But as suddenly as they''ve come, the telegraph men leave -- their telegraph line abandoned -- and Erinia is bereft. Word comes that the United States has purchased Russian America from Russia; Erinia and her people have become American Alaskans. Their lives will never be the same, as they struggle to find their place in this American world that doesn''t care about the old ways. Will there ever again be dancing at their odinochka?

    Inspired by a five-page memoir written in 1936 by the real Erinia Pavaloff, a relative of the author''s stepfather, Dancing at the Odinochka is a stunning story of family, culture, and hope that will leave no reader untouched.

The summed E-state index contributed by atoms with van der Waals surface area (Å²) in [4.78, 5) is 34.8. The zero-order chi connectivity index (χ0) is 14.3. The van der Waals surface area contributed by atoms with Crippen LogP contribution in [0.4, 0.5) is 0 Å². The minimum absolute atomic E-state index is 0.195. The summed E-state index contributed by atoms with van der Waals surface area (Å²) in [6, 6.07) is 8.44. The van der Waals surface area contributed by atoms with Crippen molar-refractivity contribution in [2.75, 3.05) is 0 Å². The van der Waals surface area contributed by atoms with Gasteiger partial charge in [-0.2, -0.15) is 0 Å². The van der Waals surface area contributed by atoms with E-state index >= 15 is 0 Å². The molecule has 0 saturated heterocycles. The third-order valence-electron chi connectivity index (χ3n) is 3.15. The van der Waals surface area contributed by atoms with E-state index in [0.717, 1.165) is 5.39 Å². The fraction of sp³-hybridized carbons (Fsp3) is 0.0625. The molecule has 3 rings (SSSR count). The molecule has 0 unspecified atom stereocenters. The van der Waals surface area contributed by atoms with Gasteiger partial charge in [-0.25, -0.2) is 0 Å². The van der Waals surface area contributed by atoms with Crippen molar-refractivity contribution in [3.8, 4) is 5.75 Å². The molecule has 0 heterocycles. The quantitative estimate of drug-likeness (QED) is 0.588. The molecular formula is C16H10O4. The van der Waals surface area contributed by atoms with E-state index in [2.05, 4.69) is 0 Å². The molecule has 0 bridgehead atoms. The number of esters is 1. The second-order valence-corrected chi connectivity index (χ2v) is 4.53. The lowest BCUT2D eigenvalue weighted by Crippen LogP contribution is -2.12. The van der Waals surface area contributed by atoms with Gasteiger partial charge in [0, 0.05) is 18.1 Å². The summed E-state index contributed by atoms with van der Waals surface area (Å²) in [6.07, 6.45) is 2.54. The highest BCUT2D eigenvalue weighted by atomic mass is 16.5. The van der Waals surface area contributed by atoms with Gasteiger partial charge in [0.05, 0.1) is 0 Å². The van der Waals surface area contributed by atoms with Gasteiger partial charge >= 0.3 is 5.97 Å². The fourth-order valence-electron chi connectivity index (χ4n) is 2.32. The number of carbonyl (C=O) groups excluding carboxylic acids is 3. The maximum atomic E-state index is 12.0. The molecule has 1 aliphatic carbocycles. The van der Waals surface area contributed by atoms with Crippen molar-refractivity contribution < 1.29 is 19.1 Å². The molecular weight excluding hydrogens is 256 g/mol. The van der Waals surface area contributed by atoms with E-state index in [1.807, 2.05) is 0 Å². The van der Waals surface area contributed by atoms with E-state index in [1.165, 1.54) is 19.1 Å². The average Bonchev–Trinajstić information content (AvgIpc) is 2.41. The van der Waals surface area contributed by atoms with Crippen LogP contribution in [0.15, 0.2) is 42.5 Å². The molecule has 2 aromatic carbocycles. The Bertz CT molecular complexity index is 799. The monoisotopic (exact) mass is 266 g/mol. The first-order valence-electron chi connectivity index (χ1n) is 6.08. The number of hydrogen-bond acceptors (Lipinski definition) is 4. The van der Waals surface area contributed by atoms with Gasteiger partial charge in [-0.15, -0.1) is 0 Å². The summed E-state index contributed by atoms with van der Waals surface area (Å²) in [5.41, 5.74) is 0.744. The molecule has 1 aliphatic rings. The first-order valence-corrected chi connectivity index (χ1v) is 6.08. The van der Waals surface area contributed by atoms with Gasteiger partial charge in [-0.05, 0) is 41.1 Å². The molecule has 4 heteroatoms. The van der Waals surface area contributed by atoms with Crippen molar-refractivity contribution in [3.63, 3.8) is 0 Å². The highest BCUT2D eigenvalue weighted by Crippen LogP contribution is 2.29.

Flight of the Wild Geese
Author: T.D. Thompson
Format: Paperback
, 2009
  • T.D. Thompson has created poignantly realistic characters by skilfully refraining from inserting authorial judgments on their motives and psychology. Instead, he leaves it to the gaps in Dave's perception to reveal the complexities of the characters. For instance, Thompson makes it possible for the reader to befriend Jamie and realize there is more to him than what he tells Dave. Dave only acknowledges the possibility that he may have misjudged Jamie after the trip. During the journey, Dave keeps dismissing Jamie's clownish ways as irritating immaturity while the reader is left to wonder if Jamie is hiding his feelings behind an act of disrespect and nonchalance.